Sonoma County students skip school to join global climate strike, rallies

About 2,000 people - including a large contingent of students skipping classes - turned out Friday at Old Courthouse Square in Santa Rosa, as part of global youth-led environmental strikes to demand action to help contend with climate change.

They were joined by other local rallies that took place in Sebastopol, Sonoma and Petaluma, as well as across the world, from Manhattan to Melbourne. Many were inspired by 16-year-old Swedish environmental activist Greta Thunberg, who began her own protest a year ago outside her country’s parliament to urge the elimination of carbon-based emissions. This week she brought her crusade to America, visiting the U.S. Capitol in Washington to speak to Congress and meeting privately with former President Barack Obama.

“I feel very passionately about this, considering I feel like this is being ignored by a lot of the older generation,” said Joy Ayodele, a first-year student at Santa Rosa Junior College, where many gathered and then marched down Mendocino Avenue to the downtown square, shouting, “Keep that carbon in the soil, no more coal, no more oil.”

The march, however, did have many older participants representing baby boomers and their children from Generation X. However, all the main speakers on stage at the one-hour rally on the square were young people.

The local and global protests were held before the Climate Action Summit at the United Nations on Monday, where countries will be urged to do more to curb greenhouse gases under the 2015 Paris climate agreement.

Although there have been past local environmental marches and rallies here, including the now ubiquitous Earth Day events every April, veterans of the environmental movement said they were encouraged that the mobilization among young people has reached a tipping point that can translate into actual policy changes on climate.

“I think it’s making a difference right now as a number of elements are coming into place for climate action. Part of it’s science and the impact on the day-to-day lives,” said Rep. Jared Huffman, D-San Rafael, an environmental lawyer before entering politics, in a phone interview from Washington, D.C.

In addition, efforts that have been done at the state level also have been notable, said Ellie Cohen, chief executive of The Climate Center, a Santa Rosa nonprofit. The passage of a California law that allowed for alternative green energy providers, such as Sonoma Clean Power, was a major breakthrough, Cohen said. The mobilization of young people also will be critical for the state to meet its ambitious 2030 goal to have a 40% reduction in carbon emissions from the state’s 1990 level.

“The youth-led climate initiative is powerful,” Cohen said.

Despite the global challenge, young people at the Santa Rosa rally said they were thinking local about their own actions within their neighborhoods to help clean up the environment. For example, Ayodele said she and her friends are starting an Instagram account to highlight areas in Sonoma County where they will clean up parks and creeks polluted with trash and encourage others to help.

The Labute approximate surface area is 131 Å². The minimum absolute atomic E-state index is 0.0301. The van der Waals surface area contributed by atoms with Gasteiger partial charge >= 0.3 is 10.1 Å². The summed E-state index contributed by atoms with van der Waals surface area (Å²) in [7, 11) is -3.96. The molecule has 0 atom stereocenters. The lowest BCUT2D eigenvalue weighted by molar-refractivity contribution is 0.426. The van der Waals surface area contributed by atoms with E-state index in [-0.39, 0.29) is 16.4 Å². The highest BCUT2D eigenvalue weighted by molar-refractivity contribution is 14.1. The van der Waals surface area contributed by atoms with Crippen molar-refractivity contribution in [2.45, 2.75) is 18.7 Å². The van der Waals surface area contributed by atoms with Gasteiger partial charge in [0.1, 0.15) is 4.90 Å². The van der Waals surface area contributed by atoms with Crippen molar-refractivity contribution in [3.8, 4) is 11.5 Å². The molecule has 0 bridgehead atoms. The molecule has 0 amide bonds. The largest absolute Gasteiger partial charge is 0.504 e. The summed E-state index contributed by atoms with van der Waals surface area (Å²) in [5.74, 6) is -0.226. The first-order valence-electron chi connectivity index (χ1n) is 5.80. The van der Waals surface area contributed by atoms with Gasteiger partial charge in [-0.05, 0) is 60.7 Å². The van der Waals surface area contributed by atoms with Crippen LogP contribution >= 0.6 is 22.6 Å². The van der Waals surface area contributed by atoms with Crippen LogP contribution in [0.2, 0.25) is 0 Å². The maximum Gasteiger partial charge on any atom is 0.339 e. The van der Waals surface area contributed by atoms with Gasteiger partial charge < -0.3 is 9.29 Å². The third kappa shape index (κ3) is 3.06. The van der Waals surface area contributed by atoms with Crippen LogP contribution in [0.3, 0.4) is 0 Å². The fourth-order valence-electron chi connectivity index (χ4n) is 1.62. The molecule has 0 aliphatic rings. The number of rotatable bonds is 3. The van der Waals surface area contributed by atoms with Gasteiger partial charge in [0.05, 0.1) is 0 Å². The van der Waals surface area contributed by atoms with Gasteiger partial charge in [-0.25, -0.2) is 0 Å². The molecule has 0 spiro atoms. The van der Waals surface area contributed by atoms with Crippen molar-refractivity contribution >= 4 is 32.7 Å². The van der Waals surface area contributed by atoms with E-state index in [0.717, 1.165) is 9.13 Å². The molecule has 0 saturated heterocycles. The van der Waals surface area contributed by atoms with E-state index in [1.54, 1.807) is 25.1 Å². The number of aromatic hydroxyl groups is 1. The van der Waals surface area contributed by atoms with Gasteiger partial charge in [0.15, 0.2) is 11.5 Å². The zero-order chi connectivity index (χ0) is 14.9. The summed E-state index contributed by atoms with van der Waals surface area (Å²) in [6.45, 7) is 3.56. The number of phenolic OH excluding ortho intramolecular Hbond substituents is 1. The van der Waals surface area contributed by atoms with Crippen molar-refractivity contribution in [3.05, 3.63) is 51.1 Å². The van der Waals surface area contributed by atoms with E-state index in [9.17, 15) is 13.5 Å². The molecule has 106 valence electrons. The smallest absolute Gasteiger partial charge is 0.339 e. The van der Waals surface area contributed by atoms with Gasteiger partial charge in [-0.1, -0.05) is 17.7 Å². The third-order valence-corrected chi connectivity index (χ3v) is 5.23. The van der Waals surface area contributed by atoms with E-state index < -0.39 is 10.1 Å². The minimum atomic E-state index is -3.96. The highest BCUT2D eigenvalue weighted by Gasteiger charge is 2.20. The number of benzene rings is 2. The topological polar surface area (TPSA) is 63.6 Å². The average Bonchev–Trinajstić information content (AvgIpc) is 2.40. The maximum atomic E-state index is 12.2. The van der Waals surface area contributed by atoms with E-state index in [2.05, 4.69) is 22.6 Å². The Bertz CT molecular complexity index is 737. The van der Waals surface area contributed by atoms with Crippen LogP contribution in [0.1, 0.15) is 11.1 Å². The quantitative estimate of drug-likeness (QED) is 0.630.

“We hope it will be really productive at least within our own peers and our own social group,” she said.

One speaker, Giselle Hernandez, spoke of the action she took at Roseland University Prep, where she convinced school officials to place chilled water dispensers on the campus to reduce the number of plastic water bottles students bring from home. She also helped come up with a fundraising plan so that students can buy their own permanent water bottle with the school logo on it.

“They’re drinking a lot more water now,” said Hernandez, 17.

She now wants to replace plastic utensils from the school cafeteria with compostable products. “I really love marine life. And I have seen how we - humans - are disrespecting them with our single-use plastic materials. I want to make a change,” she said.

In Petaluma, the march was led by mostly elementary and junior high school students from almost a dozen different campuses across southern Sonoma County and ended with a rally at Walnut Park.

Francesca Kaszuba, 12, of Rohnert Park, said making a difference on protecting the climate requires everyone to make fundamental lifestyle changes, whether that’s riding the bus more or dusting off the bicycle that’s sitting idle in the garage.

“Right now, with climate change, we’re walking down a path of destruction. Destruction that will be permanent in 10 years,” said Kaszuba, a seventh grader at Live Oak Charter School. “That means it’s crucial that we’re diligent to find different ways to feed ourselves and transport ourselves.”

In front of Sonoma City Hall, nearly 100 people gathered to wave signs, give brief speeches and elicit honking horns from passing vehicles.

Longtime Sonoma political activist Mike Smith, carrying his signature American flag, urged the students to make their voices heard. “We’re old! We’re tired! We need the young voices!” he said.

Rowan, a student from Woodland Star Charter School who did not provide his last name, responded.

“I feel like the climate is in a very bad place right now, and the kids like us need to learn how to fix that,” he said. “We will make the earth better.”

Yousef Baig of the Petaluma Argus-Courier and Christian Kallen of the Sonoma Index-Tribune contributed to this report.

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